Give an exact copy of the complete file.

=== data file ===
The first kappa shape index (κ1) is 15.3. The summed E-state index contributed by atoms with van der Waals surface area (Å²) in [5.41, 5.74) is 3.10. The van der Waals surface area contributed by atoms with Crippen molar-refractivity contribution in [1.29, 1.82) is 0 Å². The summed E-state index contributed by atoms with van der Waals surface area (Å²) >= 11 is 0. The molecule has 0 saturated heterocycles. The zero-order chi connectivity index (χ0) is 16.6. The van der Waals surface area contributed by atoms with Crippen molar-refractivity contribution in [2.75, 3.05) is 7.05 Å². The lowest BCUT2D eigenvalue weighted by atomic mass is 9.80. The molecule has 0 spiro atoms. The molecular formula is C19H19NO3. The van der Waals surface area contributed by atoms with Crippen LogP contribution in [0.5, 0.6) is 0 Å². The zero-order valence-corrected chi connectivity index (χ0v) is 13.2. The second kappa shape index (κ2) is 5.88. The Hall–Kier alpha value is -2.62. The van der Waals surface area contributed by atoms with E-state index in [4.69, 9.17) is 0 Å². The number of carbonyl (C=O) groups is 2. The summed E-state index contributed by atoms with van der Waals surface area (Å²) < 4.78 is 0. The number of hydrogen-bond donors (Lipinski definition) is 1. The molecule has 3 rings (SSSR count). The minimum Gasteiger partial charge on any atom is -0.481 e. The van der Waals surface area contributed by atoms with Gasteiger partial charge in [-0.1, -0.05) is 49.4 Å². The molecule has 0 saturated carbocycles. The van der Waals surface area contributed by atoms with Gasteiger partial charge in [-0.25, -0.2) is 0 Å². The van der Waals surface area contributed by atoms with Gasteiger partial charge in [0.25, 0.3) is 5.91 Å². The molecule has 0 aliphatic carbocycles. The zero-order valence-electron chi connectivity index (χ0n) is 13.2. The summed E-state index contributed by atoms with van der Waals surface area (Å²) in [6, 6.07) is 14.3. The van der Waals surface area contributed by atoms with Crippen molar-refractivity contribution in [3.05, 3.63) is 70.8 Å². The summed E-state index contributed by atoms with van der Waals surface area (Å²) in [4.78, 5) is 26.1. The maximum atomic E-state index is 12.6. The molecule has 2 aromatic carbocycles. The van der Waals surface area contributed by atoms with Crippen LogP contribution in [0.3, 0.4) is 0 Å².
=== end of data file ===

The first kappa shape index (κ1) is 15.3. The summed E-state index contributed by atoms with van der Waals surface area (Å²) in [5.41, 5.74) is 3.10. The van der Waals surface area contributed by atoms with Crippen molar-refractivity contribution in [1.29, 1.82) is 0 Å². The summed E-state index contributed by atoms with van der Waals surface area (Å²) >= 11 is 0. The molecule has 0 saturated heterocycles. The zero-order chi connectivity index (χ0) is 16.6. The van der Waals surface area contributed by atoms with Crippen molar-refractivity contribution in [2.75, 3.05) is 7.05 Å². The lowest BCUT2D eigenvalue weighted by atomic mass is 9.80. The molecule has 0 spiro atoms. The molecular formula is C19H19NO3. The van der Waals surface area contributed by atoms with Crippen LogP contribution in [0.5, 0.6) is 0 Å². The zero-order valence-corrected chi connectivity index (χ0v) is 13.2. The second kappa shape index (κ2) is 5.88. The Hall–Kier alpha value is -2.62. The van der Waals surface area contributed by atoms with E-state index in [4.69, 9.17) is 0 Å². The number of carbonyl (C=O) groups is 2. The summed E-state index contributed by atoms with van der Waals surface area (Å²) < 4.78 is 0. The number of hydrogen-bond donors (Lipinski definition) is 1. The molecule has 3 rings (SSSR count). The minimum Gasteiger partial charge on any atom is -0.481 e. The van der Waals surface area contributed by atoms with Gasteiger partial charge in [-0.1, -0.05) is 49.4 Å². The molecule has 0 saturated carbocycles. The van der Waals surface area contributed by atoms with Gasteiger partial charge in [-0.25, -0.2) is 0 Å². The van der Waals surface area contributed by atoms with Gasteiger partial charge in [0.25, 0.3) is 5.91 Å². The molecule has 0 aliphatic carbocycles. The zero-order valence-electron chi connectivity index (χ0n) is 13.2. The summed E-state index contributed by atoms with van der Waals surface area (Å²) in [6, 6.07) is 14.3. The van der Waals surface area contributed by atoms with Crippen molar-refractivity contribution in [3.05, 3.63) is 70.8 Å². The summed E-state index contributed by atoms with van der Waals surface area (Å²) in [4.78, 5) is 26.1. The maximum atomic E-state index is 12.6. The molecule has 2 aromatic carbocycles. The van der Waals surface area contributed by atoms with Crippen LogP contribution in [0.3, 0.4) is 0 Å².